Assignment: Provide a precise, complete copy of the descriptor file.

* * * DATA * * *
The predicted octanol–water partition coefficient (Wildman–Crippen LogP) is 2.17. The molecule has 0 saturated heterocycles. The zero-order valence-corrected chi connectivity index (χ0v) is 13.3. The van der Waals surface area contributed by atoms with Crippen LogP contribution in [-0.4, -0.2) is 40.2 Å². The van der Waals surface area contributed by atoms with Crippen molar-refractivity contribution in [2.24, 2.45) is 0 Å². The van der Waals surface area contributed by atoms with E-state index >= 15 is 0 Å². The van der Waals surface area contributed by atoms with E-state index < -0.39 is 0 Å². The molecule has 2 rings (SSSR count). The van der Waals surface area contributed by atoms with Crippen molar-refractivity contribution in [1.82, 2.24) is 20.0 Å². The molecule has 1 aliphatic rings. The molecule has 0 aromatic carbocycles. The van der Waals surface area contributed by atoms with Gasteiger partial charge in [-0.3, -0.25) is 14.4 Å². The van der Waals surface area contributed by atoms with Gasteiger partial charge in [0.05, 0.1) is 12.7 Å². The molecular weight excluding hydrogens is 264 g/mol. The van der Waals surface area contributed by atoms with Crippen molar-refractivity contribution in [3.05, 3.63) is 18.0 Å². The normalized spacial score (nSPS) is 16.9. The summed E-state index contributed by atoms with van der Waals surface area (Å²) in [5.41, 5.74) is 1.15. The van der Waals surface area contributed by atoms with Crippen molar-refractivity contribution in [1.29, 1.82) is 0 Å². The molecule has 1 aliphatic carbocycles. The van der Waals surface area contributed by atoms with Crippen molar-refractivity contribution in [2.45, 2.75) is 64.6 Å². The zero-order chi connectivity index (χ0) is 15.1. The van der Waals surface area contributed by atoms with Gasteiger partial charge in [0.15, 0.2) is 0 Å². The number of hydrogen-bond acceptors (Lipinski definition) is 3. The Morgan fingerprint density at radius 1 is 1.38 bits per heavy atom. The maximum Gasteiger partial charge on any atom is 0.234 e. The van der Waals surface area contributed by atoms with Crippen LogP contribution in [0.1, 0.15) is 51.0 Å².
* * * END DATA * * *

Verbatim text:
The predicted octanol–water partition coefficient (Wildman–Crippen LogP) is 2.17. The molecule has 0 saturated heterocycles. The zero-order valence-corrected chi connectivity index (χ0v) is 13.3. The van der Waals surface area contributed by atoms with Crippen LogP contribution in [-0.4, -0.2) is 40.2 Å². The van der Waals surface area contributed by atoms with Crippen molar-refractivity contribution in [2.24, 2.45) is 0 Å². The van der Waals surface area contributed by atoms with E-state index >= 15 is 0 Å². The van der Waals surface area contributed by atoms with E-state index < -0.39 is 0 Å². The molecule has 2 rings (SSSR count). The van der Waals surface area contributed by atoms with Crippen molar-refractivity contribution in [1.82, 2.24) is 20.0 Å². The molecule has 1 aliphatic rings. The molecule has 0 aromatic carbocycles. The van der Waals surface area contributed by atoms with Gasteiger partial charge in [-0.3, -0.25) is 14.4 Å². The van der Waals surface area contributed by atoms with Gasteiger partial charge in [0.05, 0.1) is 12.7 Å². The molecular weight excluding hydrogens is 264 g/mol. The van der Waals surface area contributed by atoms with Crippen molar-refractivity contribution in [3.05, 3.63) is 18.0 Å². The normalized spacial score (nSPS) is 16.9. The summed E-state index contributed by atoms with van der Waals surface area (Å²) in [5.41, 5.74) is 1.15. The van der Waals surface area contributed by atoms with Crippen molar-refractivity contribution in [1.29, 1.82) is 0 Å². The molecule has 1 aliphatic carbocycles. The van der Waals surface area contributed by atoms with Crippen molar-refractivity contribution in [2.45, 2.75) is 64.6 Å². The zero-order chi connectivity index (χ0) is 15.1. The van der Waals surface area contributed by atoms with Gasteiger partial charge in [0.15, 0.2) is 0 Å². The number of hydrogen-bond acceptors (Lipinski definition) is 3. The Morgan fingerprint density at radius 1 is 1.38 bits per heavy atom. The maximum Gasteiger partial charge on any atom is 0.234 e. The van der Waals surface area contributed by atoms with Crippen LogP contribution in [0.1, 0.15) is 51.0 Å².